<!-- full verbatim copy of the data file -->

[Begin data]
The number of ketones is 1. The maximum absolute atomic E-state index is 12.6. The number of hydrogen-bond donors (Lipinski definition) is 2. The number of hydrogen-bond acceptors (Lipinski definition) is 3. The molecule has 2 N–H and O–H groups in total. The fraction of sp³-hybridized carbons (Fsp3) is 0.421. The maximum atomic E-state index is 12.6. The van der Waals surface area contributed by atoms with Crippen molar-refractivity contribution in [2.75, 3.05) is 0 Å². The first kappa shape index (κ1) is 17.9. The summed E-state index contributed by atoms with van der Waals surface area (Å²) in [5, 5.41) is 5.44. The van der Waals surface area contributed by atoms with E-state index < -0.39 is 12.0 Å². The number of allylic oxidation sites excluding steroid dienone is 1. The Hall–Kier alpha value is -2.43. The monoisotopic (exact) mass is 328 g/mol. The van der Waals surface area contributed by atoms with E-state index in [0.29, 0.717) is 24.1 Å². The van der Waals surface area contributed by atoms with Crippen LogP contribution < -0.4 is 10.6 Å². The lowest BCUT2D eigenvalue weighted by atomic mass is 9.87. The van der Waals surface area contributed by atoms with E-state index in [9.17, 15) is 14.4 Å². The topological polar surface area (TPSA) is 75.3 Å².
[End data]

The number of ketones is 1. The maximum absolute atomic E-state index is 12.6. The number of hydrogen-bond donors (Lipinski definition) is 2. The number of hydrogen-bond acceptors (Lipinski definition) is 3. The molecule has 2 N–H and O–H groups in total. The fraction of sp³-hybridized carbons (Fsp3) is 0.421. The maximum atomic E-state index is 12.6. The van der Waals surface area contributed by atoms with Crippen molar-refractivity contribution in [2.75, 3.05) is 0 Å². The first kappa shape index (κ1) is 17.9. The summed E-state index contributed by atoms with van der Waals surface area (Å²) in [5, 5.41) is 5.44. The van der Waals surface area contributed by atoms with E-state index < -0.39 is 12.0 Å². The number of allylic oxidation sites excluding steroid dienone is 1. The Hall–Kier alpha value is -2.43. The monoisotopic (exact) mass is 328 g/mol. The van der Waals surface area contributed by atoms with E-state index in [0.29, 0.717) is 24.1 Å². The van der Waals surface area contributed by atoms with Crippen LogP contribution < -0.4 is 10.6 Å². The lowest BCUT2D eigenvalue weighted by atomic mass is 9.87. The van der Waals surface area contributed by atoms with E-state index in [9.17, 15) is 14.4 Å². The topological polar surface area (TPSA) is 75.3 Å².